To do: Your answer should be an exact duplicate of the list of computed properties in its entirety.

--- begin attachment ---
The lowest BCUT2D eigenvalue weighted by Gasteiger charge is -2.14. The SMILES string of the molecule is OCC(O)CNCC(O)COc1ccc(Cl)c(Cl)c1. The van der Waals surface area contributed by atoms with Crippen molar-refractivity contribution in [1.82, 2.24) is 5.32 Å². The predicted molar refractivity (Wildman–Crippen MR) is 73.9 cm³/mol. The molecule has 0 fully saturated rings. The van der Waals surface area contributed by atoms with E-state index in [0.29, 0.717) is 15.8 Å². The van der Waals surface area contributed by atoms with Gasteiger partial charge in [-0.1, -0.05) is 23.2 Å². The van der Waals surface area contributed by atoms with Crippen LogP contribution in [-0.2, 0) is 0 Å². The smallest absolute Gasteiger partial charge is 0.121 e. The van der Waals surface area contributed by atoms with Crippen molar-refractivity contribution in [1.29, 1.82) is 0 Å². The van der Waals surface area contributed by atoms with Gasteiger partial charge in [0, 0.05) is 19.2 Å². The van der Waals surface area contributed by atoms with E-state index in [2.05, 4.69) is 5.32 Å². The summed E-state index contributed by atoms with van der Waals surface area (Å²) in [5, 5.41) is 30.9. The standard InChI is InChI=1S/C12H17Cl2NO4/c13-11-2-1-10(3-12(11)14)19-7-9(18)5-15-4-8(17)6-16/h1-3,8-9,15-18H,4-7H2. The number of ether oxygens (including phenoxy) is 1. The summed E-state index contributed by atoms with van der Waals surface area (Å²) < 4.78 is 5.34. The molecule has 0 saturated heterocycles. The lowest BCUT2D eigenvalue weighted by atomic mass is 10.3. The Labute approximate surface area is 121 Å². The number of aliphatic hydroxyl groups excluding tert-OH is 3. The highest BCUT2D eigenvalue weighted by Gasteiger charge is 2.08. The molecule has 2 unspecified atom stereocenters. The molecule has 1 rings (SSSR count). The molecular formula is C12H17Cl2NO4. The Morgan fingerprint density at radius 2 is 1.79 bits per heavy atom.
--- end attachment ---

The lowest BCUT2D eigenvalue weighted by Gasteiger charge is -2.14. The SMILES string of the molecule is OCC(O)CNCC(O)COc1ccc(Cl)c(Cl)c1. The van der Waals surface area contributed by atoms with Crippen molar-refractivity contribution in [1.82, 2.24) is 5.32 Å². The predicted molar refractivity (Wildman–Crippen MR) is 73.9 cm³/mol. The molecule has 0 fully saturated rings. The van der Waals surface area contributed by atoms with E-state index in [0.29, 0.717) is 15.8 Å². The van der Waals surface area contributed by atoms with Gasteiger partial charge in [-0.1, -0.05) is 23.2 Å². The van der Waals surface area contributed by atoms with Crippen LogP contribution in [-0.2, 0) is 0 Å². The smallest absolute Gasteiger partial charge is 0.121 e. The van der Waals surface area contributed by atoms with Crippen molar-refractivity contribution in [1.29, 1.82) is 0 Å². The van der Waals surface area contributed by atoms with Gasteiger partial charge in [0, 0.05) is 19.2 Å². The van der Waals surface area contributed by atoms with E-state index in [2.05, 4.69) is 5.32 Å². The summed E-state index contributed by atoms with van der Waals surface area (Å²) in [5, 5.41) is 30.9. The standard InChI is InChI=1S/C12H17Cl2NO4/c13-11-2-1-10(3-12(11)14)19-7-9(18)5-15-4-8(17)6-16/h1-3,8-9,15-18H,4-7H2. The number of ether oxygens (including phenoxy) is 1. The summed E-state index contributed by atoms with van der Waals surface area (Å²) < 4.78 is 5.34. The molecule has 0 saturated heterocycles. The lowest BCUT2D eigenvalue weighted by atomic mass is 10.3. The Labute approximate surface area is 121 Å². The number of aliphatic hydroxyl groups excluding tert-OH is 3. The highest BCUT2D eigenvalue weighted by Gasteiger charge is 2.08. The molecule has 2 unspecified atom stereocenters. The molecule has 1 rings (SSSR count). The molecular formula is C12H17Cl2NO4. The Morgan fingerprint density at radius 2 is 1.79 bits per heavy atom.